Julie Anne Rhodes:
When I was a girl, I couldn’t wait for my father to come home for work, knowing full well that after an enormous bear hug, we would all sit down to dinner together
and catch up on how our day had gone. I tried to do the same in raising my own daughter, but as we lead busier lives these days, it seems family dinnertime has all but became a casualty of outside demands on our time and individual varying schedules.
Always so excited for bear hugs and family dinnertime
One should never underestimate the importance of reconnecting over dinner. A recent Harvard study showed a 15% reduction in childhood obesity rates in homes where families ate together. Another report from the University of Minnesota noted that teens who had regular meals with their parents were less likely to suffer from depression and earned better grades in school.
As a Personal Chef I get to help families sit down to dinner together again, and that’s what the PCA is all about
In fact, that’s what gave me the most pleasure when I began cooking for others – knowing that I was helping to bring families back around the dinner table again. It was also the impetus behind my wanting to develop a universally affordable version of my service in the Personal Chef Approach
(PCA), so families everywhere could benefit from the same convenient, healthier lifestyle my clients enjoy.
Memories around the kitchen table
PCA member, Rachel Cree-Lowe sent me this beautiful guest blog post, so she could give me
some extra quality time to spend with my daughter, Tatjana while she’s home visiting. The post is about another huge importance of gathering round the kitchen table
– the memories created there through the generations that last a lifetime.
Rachel: A lot of memories happen around a kitchen table. Carefully cooked meals shared with just a few or a crowd. Laughter, stories, toasts, it all seems to happen there.
Daughter Holly and friends having a gingerbread party around the table
The other day, the girls were getting creative with markers – permanent markers – and managed to get a lovely black design on the kitchen table. It’s just an Ikea table but it has these drop down leaves on both sides so you can either have a table for two, or up to ten people seated around it. I lost my mind. Money has been very tight around here, especially for the last year, and I was frustrated by the fact that ‘we can’t seem to have nice things’. It was all I could do to not completely go nuts, so I sent them upstairs before I said something I would regret.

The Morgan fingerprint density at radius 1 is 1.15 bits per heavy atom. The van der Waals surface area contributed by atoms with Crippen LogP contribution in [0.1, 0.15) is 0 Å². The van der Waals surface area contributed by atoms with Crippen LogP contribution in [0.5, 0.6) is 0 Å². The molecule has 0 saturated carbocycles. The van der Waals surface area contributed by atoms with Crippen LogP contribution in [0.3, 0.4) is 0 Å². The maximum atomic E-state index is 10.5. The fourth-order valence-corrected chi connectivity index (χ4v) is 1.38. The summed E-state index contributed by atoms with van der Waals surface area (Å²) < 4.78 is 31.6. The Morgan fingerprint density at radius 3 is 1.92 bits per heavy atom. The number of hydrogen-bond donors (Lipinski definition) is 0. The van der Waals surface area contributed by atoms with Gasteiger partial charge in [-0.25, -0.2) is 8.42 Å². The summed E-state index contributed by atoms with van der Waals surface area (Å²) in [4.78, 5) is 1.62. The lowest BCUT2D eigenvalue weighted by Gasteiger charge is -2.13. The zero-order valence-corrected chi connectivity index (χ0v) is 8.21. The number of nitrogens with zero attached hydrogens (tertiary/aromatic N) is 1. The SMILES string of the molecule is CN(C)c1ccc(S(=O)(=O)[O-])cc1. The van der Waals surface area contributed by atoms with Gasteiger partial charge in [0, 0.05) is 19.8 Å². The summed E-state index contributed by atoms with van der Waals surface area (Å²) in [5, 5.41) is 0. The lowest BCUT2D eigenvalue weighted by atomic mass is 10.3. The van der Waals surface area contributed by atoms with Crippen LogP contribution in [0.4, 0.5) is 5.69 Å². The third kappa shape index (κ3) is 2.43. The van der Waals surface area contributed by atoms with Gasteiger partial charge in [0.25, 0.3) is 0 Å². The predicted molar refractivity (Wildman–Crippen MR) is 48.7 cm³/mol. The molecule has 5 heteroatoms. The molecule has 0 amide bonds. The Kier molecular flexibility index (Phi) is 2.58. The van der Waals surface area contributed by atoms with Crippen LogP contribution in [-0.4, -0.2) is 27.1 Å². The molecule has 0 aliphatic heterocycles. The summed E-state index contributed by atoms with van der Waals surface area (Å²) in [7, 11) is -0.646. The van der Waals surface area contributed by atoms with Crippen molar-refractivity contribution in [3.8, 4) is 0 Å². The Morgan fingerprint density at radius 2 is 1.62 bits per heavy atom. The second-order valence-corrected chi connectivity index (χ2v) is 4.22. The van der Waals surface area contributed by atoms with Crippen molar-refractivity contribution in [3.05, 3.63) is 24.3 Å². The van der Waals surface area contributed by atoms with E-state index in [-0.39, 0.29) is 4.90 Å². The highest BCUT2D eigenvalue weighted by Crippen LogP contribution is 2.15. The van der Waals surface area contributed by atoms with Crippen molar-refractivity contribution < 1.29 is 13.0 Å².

It’s not worth staying mad
At this point I was feeling rather sorry for myself. This stupid, beat up Ikea table may be an inexpensive one, but it was the same table I do my cakes on, serve family dinners, and where homework is always done. As I thought about how many things happen and have happened around that table, I remembered my grandmother’s dining room table.
Rachel and her family around her grandmother’s table
She came from a time when things were kept pristine. Washing on Mondays, ironing on Tuesdays and cleaning constantly. She and my grandfather raised five children and both had large families so many meals were eaten around her table. When the depression came, men would pass through town and knock on her door for something to eat. They would eat with the family at that table. No one was turned away regardless, of how little they had.
When her oldest boy had been about 6 years old, someone gave him a little tool set complete with hammer. One day, she heard a huge racket and there he was, pounding away at the dining room table and chairs. Of course he was scolded, and she fretted about the dents in the furniture. She tried to cover them with doilies or table cloths. When that same little boy was 14, he was killed in a traffic accident. The morning she came down for his funeral, the first thing she saw were those dents. She saw those dents for the rest of her life – and she lived to be 88 years old.
Ava paining on their kitchen table
I felt ashamed by getting so upset about some silly little marks, and got out the rubbing alcohol. I called the girls downstairs and we cleaned the table together. The alcohol worked okay, but there are still some black marks visible. It’s no big deal, or maybe it is in a way I hadn’t previously thought? Years from now when the girls are grown and have gone onto raising families of their own – I’ll see those marks and remember this day with a smile. I’d rather have their art on the walls, than worry about a few marks on a table that will still see a lot of laughter, good food and memories around it, marks or not.
Making the most of our time together
Thank you so much Rachel, for giving me a little extra time to work on making more memories around the kitchen table
with Tatjana while she is home, and what an incredibly poignant story! Lots of hugs to your girls – I just love hearing about their antics, and their cheeky little faces crack me up – the one of a defiant Holly made me giggle aloud (she reminded me of myself at that age).